Coping with Chronic Illness

Any  illness lasting longer than one year is considered chronic and include illnesses like heart disease, diabetes,   kidney disease, asthma, autoimmune disorders, multiple sclerosis, motor neurone, Parkinsons, to name just a very few. Mental health issues also come under the same banner.  All of these illnesses can cause a drastic change in one’s lifestyle and are an on-going challenge to the sufferer. They interfere with employment prospects, relationships, independence, happiness, self-esteem, and may totally disrupt normal living.

People who suffer chronic illness have to deal with the effects on the body, mind and emotions. It can escalate low spirits, depression, isolation and every day can be a constant struggle. Many feel angry at having to suffer never- ending restrictions, the loss of their health and wellbeing and go through the recognised stages of grief and loss. Any form of disability that is life-changing  escalate negative feelings and often people suffer in silence because of the stigma that surrounds their disability.

Dealing with chronic illness is stressful for those who are carers within the family and who feel they are also powerless, as well as the sufferer. For families, the adjustment can be difficult, with perhaps changes in income, socialising, being  grounded  and fear for the future. This is where knowledge and being actively involved, asking questions, researching the internet for articles pertaining to the disability, all alleviate some of the  mystery that surrounds  chronic illness and the drugs  used and  their side effects. Never be afraid to ask questions and express your opinion to the medics who are in charge. When you accept a disability and its limitations it allows you to plan and this can make life easier on everyone involved in the care plan. Keeping the sufferer informed of any changes, new drugs coming on stream, household plans, holiday or respite plans, all ease the fear that the sufferer is enduring and allows them to be part of the discussion and decision-making.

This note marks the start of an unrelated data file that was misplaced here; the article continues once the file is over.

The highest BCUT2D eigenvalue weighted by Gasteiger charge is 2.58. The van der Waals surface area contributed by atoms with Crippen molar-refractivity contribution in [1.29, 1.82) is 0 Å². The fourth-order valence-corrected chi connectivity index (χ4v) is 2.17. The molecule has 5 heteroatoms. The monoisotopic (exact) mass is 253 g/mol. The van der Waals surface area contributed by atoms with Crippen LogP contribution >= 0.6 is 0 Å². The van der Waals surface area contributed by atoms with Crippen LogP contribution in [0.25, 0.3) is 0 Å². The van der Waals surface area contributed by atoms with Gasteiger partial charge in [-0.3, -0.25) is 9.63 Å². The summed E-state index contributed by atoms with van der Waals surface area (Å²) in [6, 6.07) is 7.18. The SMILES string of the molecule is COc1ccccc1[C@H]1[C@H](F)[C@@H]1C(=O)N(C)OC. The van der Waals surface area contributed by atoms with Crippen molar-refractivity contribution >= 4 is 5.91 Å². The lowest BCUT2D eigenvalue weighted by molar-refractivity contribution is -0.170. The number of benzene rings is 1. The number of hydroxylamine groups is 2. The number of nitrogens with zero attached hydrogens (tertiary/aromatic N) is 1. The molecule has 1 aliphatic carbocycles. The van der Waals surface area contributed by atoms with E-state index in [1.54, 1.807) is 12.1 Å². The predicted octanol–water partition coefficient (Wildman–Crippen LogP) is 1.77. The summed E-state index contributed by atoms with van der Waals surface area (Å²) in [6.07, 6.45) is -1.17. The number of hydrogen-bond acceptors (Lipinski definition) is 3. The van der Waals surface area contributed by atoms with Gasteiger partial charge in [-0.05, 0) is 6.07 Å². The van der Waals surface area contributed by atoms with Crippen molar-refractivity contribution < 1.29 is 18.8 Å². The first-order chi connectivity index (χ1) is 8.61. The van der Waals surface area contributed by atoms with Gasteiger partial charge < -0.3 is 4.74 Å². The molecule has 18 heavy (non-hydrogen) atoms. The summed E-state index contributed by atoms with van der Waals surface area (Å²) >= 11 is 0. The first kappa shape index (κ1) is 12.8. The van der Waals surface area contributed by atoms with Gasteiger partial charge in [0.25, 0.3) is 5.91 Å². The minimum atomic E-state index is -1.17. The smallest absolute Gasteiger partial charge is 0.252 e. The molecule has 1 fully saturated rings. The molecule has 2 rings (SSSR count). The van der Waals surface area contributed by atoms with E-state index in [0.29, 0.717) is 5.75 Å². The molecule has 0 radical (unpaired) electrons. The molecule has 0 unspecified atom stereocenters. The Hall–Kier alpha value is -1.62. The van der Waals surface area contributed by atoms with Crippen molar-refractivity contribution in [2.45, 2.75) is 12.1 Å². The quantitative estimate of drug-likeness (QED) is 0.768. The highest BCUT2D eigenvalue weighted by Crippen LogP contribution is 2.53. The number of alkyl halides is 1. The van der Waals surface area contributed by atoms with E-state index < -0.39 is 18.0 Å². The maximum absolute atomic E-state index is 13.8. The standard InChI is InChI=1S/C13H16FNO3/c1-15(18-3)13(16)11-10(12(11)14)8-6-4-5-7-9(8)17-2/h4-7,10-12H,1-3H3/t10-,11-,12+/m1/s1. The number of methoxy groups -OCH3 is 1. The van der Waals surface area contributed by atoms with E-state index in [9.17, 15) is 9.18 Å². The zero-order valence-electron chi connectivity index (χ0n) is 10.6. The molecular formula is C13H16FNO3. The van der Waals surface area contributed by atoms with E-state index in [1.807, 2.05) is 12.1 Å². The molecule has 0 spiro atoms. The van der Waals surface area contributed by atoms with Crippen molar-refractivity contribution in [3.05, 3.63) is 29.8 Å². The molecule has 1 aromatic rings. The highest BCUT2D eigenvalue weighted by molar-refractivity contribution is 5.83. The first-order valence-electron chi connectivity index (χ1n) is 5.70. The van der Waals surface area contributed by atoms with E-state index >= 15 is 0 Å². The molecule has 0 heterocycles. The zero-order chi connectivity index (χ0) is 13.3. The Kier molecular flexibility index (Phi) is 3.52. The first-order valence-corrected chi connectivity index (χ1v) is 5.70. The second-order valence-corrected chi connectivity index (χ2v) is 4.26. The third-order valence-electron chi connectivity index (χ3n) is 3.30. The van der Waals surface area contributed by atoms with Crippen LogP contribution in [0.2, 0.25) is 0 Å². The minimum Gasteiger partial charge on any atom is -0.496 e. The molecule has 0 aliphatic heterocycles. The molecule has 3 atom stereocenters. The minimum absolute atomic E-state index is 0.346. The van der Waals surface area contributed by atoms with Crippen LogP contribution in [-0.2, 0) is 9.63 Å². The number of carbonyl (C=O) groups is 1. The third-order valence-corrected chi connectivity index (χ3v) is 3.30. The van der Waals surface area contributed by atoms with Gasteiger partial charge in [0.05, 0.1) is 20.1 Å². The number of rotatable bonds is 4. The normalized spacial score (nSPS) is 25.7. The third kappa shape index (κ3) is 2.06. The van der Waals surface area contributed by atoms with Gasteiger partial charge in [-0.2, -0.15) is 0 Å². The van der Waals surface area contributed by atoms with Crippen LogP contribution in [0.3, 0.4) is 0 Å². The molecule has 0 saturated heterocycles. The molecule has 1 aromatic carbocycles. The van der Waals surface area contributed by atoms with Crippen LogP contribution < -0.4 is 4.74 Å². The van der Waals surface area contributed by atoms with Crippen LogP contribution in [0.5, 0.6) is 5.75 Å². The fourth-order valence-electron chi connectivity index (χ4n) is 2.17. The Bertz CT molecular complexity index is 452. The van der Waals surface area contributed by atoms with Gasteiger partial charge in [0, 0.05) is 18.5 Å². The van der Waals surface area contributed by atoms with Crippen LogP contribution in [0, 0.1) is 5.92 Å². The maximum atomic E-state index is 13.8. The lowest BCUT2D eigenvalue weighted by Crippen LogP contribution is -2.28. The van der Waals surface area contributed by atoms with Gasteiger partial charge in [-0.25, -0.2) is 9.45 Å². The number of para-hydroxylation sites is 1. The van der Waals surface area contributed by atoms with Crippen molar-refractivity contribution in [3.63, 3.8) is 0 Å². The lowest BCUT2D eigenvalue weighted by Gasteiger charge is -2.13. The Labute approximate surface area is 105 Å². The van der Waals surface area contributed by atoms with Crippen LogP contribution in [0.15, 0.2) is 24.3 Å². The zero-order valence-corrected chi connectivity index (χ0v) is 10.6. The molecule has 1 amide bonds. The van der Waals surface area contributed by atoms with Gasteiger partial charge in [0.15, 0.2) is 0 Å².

Research shows,  and medics agree, that those with faith and live a prayerful life have less stress, as well as fewer symptoms.  Being grateful to the people who support you and acknowledging their assistance, determines the overall attitude that is reciprocated. Generally people will respond positively and be more helpful when the sufferer retains their sense of  humour.   When people remain good humoured in spite of their disability it makes life easier for all concerned.  Resilience and keeping a positive attitude always pays off.  Search for your strengths and motivate yourself to achieve the best results and doing every little chore that you are able to do, will always enhance how you feel.

Chronic sickness,  with its limitations, eat away at your self confidence and the sense of hope needed for the future. Every medication and drug taken have side effects, many lead to depression amongst other added problems. There are many ways that help overcome the barriers  that you encounter, like listening to music, exercising, reading, deep breathing and meditation. Writing an everyday journal or other stories also have great benefit and  is beneficial in passing the time in a fruitful way.  Spending quality time with family, friends who care,  and the feeling of being wanted and loved as a person, always help.

Taking time to adjust  and accepting the reality of having a sickness that is long-term may have serious implications for financial, social and future years and requires skills and patience to achieve that adjustment. When you are first diagnosed with an incurable disease you feel vulnerable, confused and worried. When life seems unfair—which of course it is— sadness, fear, disappointment and anger are all normal reactions and are difficult to deal with.  Those who are close and caring may be the butt of unintentional anger and frustration.  Developing resilience will eventually allow you to return to be the person you aspired to be before  being struck down.

Family members may have to endure disturbed sleep, fatigue, an inner pain, anxiety, irritability, tension, worry  and  need much patience to adjust to their changed lifestyle also.  Minimize stress by getting rid of unnecessary obligations, surround yourself with positive people and accept their help, however small. Keep in touch with friends and take time out for yourself. If friends offer to take the sufferer out for an afternoon,  be grateful and accept gratiously.  Keep your spirituality nurtured by prayer and sacred readings and asking your higher power to help you in your unenviable task.  Have courage to adapt to changes and to lifestyle. It is a daunting experience to watch a loved one  endure a disability that change life and one of great challenge on the physical and emotional psyche.  Perseverance in keeping life as normal as possible is essential. Caring and sharing is one of the most satisfying and fulfilling way to live your life and any sacrifices made will  be eventually rewarded no matter how difficult the situation.